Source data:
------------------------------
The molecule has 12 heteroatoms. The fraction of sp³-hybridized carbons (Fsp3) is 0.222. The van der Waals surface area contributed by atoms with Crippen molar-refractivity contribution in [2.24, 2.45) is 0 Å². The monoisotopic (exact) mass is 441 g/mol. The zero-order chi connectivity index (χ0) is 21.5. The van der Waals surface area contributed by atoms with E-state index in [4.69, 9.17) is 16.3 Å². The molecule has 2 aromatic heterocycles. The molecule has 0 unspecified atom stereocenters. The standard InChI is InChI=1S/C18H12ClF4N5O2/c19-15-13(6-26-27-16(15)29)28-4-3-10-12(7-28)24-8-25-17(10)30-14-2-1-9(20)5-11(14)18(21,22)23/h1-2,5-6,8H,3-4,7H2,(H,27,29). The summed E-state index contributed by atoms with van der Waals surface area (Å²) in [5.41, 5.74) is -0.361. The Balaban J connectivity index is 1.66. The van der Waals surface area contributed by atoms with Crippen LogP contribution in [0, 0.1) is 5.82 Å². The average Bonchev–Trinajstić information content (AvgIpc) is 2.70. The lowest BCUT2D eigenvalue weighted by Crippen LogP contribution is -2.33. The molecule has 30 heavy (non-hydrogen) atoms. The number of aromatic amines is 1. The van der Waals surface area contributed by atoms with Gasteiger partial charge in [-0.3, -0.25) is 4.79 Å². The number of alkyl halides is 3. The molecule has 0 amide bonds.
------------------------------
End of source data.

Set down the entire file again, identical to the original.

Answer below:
The molecule has 12 heteroatoms. The fraction of sp³-hybridized carbons (Fsp3) is 0.222. The van der Waals surface area contributed by atoms with Crippen molar-refractivity contribution in [2.24, 2.45) is 0 Å². The monoisotopic (exact) mass is 441 g/mol. The zero-order chi connectivity index (χ0) is 21.5. The van der Waals surface area contributed by atoms with E-state index in [4.69, 9.17) is 16.3 Å². The molecule has 2 aromatic heterocycles. The molecule has 0 unspecified atom stereocenters. The standard InChI is InChI=1S/C18H12ClF4N5O2/c19-15-13(6-26-27-16(15)29)28-4-3-10-12(7-28)24-8-25-17(10)30-14-2-1-9(20)5-11(14)18(21,22)23/h1-2,5-6,8H,3-4,7H2,(H,27,29). The summed E-state index contributed by atoms with van der Waals surface area (Å²) in [5.41, 5.74) is -0.361. The Balaban J connectivity index is 1.66. The van der Waals surface area contributed by atoms with Crippen LogP contribution in [0, 0.1) is 5.82 Å². The average Bonchev–Trinajstić information content (AvgIpc) is 2.70. The lowest BCUT2D eigenvalue weighted by Crippen LogP contribution is -2.33. The molecule has 30 heavy (non-hydrogen) atoms. The number of aromatic amines is 1. The van der Waals surface area contributed by atoms with Gasteiger partial charge in [-0.3, -0.25) is 4.79 Å². The number of alkyl halides is 3. The molecule has 0 amide bonds.